What if there was a way to build a thermostat that allowed you to turn down the temperature of the earth anytime you wanted? Now, you would think if somebody had a plausible idea about how to do that, everybody would be very excited about it, and there would be lots of research on how to do it. But in fact, a lot of people do understand how to do that. But there's not much support for research in this area. And I think part of it is because there are some real misunderstandings about it. So I'm not going to try to convince you today that this is a good idea. But I am going to try to get your curiosity going about it and clear up some of the misunderstandings.
So, the basic idea of solar geoengineering is that we can cool things down just by reflecting a little bit more sunlight back into space. And ideas about how to do this have been around literally for decades. Clouds are a great way to do that, these low-lying clouds. Everybody knows it's cooler under a cloud. I like this cloud because it has exactly the same water content as the transparent air around it. And it just shows that even a little bit of a change in the flow of the air can cause a cloud to form. We make artificial clouds all the time. These are contrails, which are artificial water clouds that are made by the passing of a jet engine. And so, we're already changing the clouds on earth. By accident. Or, if you like to believe it, by supersecret government conspiracy.
But we are already doing this quite a lot. This is a NASA picture of shipping lanes. Passing ships actually cause clouds to form, and this is a big enough effect that it actually helps reduce global warming already by about a degree. So we already are doing solar engineering. There's lots of ideas about how to do this. People have looked at everything, from building giant parasols out into space to fizzing bubble waters in the ocean. And some of these are actually very plausible ideas. One that was published recently by David Keith at Harvard is to take chalk and put dust up into the stratosphere, where it reflects off sunlight. And that's a really neat idea, because chalk is one of the most common minerals on earth, and it's very safe—it's so safe, we put it into baby food. And basically, if you throw chalk up into the stratosphere, it comes down in a couple of years all by itself, dissolved in rainwater. Now, before you start worrying about all this chalk in your rainwater, let me explain to you how little of it it actually takes. And that turns out to be very easy to calculate. This is a back-of-the-envelope calculation I made.
I assure you, people have done much more careful calculations, and it comes out with the same answer, which is that you have to put chalk up at the rate of about 10 teragrams a year to undo the effects of the CO2 that we've already done—just in terms of temperature, not all the effects, but the temperature. So what does that look like? I can't visualize 10 teragrams per year. So I asked the Cambridge Fire Department and Taylor Milsal to lend me a hand. This is a hose pumping water at 10 teragrams a year. And that is how much you would have to pump into the stratosphere to cool the earth back down to pre-industrial levels. And it's amazingly little; it's like one hose for the entire earth. Now of course, you wouldn't really use a hose, you'd fly it up in airplanes or something like that. But it's so little, it would be like putting a handful of chalk into every Olympic swimming pool full of rain. It's almost nothing.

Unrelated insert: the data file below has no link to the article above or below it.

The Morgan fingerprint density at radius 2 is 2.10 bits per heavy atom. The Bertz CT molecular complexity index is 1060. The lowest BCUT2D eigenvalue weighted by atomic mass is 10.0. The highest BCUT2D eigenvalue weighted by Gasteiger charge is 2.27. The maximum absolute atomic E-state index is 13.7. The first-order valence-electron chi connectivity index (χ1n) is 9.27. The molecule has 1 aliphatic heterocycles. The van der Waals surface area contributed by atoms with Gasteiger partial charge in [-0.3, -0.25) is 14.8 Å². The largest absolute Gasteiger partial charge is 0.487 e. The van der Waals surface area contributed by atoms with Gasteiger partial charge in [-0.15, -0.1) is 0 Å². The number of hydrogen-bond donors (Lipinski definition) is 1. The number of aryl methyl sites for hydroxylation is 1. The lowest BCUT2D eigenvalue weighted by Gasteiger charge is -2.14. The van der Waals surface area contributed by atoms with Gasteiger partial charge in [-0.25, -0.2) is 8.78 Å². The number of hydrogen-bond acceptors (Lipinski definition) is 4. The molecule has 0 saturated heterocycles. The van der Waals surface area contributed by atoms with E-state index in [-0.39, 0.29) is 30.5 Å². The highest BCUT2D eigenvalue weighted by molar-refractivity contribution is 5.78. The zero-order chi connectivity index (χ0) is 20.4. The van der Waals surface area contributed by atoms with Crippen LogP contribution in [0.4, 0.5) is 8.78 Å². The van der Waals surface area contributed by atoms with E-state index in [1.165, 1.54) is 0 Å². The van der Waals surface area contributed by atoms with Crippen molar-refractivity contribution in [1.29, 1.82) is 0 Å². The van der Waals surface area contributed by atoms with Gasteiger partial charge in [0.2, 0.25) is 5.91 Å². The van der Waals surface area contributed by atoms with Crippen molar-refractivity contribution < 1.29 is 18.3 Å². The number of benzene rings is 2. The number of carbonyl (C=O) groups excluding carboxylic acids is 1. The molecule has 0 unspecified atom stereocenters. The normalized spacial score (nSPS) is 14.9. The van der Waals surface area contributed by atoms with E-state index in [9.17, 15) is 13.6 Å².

So why don't people like this idea? Why isn't it taken more seriously? And there are some very good reasons for that. A lot of people really don't think we should be talking about this at all. And, in fact, I have some very good friends in the audience who I respect a lot, who really don't think I should be talking about this. And the reason is that they're concerned that if people imagine there's some easy way out, that we won't give up our addiction to fossil fuels. And I do worry about that. I think it's actually a serious problem. But there's also, I think, a deeper problem, which is: nobody likes the idea of messing with the entire earth—I certainly don't. I love this planet, I really do. And I don't want to mess with it. But we're already changing our atmosphere, we're already messing with it. And so I think it makes sense for us to look for ways to mitigate that impact. And we need to do research to do that. We need to understand the science behind that.
I've noticed that there's a theme that's kind of developed at TED, which is kind of, "fear versus hope," or "creativity versus caution."And of course, we need both of those. So there aren't any silver bullets. This is certainly not a silver bullet. But we need science to tell us what our options are; that informs both our creativity and our caution. So I am an optimist about our future selves, but I'm not an optimist because I think our problems are small. I'm an optimist because I think our capacity to deal with our problems is much greater than we imagine.
Thank you very much.
This talk sparked a lot of controversy at TED2017, and we encourage you to look at discussions online to see other points of view.